Despite only a few exporters operating strongly on sheep – Fletcher International Exports and Cedar Meats — strong overseas demand and limited supply has kept rates at 650-700c/kg plus, with more being paid per cwt for lighter and medium weight lines.

According to Meat & Livestock Australia, eastern states lamb slaughter for the week ending 17 April was down 6 percent to 244,657 week-on-week, and 20pc down year-on-year. ES mutton slaughter over the same period was also down 6pc to 51,531 head, 51pc down year-on-year.

After Tuesday’s saleyard sales, MLA’s National Livestock Reporting Service quoted its Processor Lamb (CV19) Indicator as down 6 cents to $214 a head. The Restocker Lamb (CV19) Indicator was back 2 cents to $159/head. The Mutton (CV19) Indicator was quoted back 0.1pc to $180/head.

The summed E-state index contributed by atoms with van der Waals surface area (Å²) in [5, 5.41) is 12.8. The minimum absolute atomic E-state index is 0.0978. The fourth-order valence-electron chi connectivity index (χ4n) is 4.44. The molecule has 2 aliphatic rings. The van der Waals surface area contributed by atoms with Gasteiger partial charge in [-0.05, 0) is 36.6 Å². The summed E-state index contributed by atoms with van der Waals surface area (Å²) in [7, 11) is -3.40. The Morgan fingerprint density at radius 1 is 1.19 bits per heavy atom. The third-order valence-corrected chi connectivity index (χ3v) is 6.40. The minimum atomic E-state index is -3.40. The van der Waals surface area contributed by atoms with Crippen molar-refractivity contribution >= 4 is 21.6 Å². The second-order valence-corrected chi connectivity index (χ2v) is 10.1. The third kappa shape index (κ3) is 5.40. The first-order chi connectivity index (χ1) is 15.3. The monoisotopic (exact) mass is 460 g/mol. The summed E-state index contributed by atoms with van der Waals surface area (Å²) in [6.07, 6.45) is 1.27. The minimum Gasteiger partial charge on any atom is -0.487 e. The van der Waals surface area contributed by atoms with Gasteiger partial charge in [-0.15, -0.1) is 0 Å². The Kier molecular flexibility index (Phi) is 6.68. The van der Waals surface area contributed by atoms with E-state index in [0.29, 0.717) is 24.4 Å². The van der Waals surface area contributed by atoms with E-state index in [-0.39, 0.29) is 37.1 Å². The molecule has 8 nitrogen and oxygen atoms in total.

More heavy lamb product staying onshore

FP Nevins and Co director and auctioneer, James Nevins at Bendigo, said prices were cheaper for the heavy end of the export lambs this week, but trade weights, feedlot-type and bag lambs were well-sought after in Monday’s market.

Mr Nevins said more product from the heavy lambs was staying onshore, with some going to China, the United States and parts of Europe, but cuts such as racks would usually go into the depressed cruise ship trade.

Bag lambs down to 12 kg cwt were being sought by a range of exporters, he said.

“We might have had some go for close to 1200c/kg in our sale on Monday.”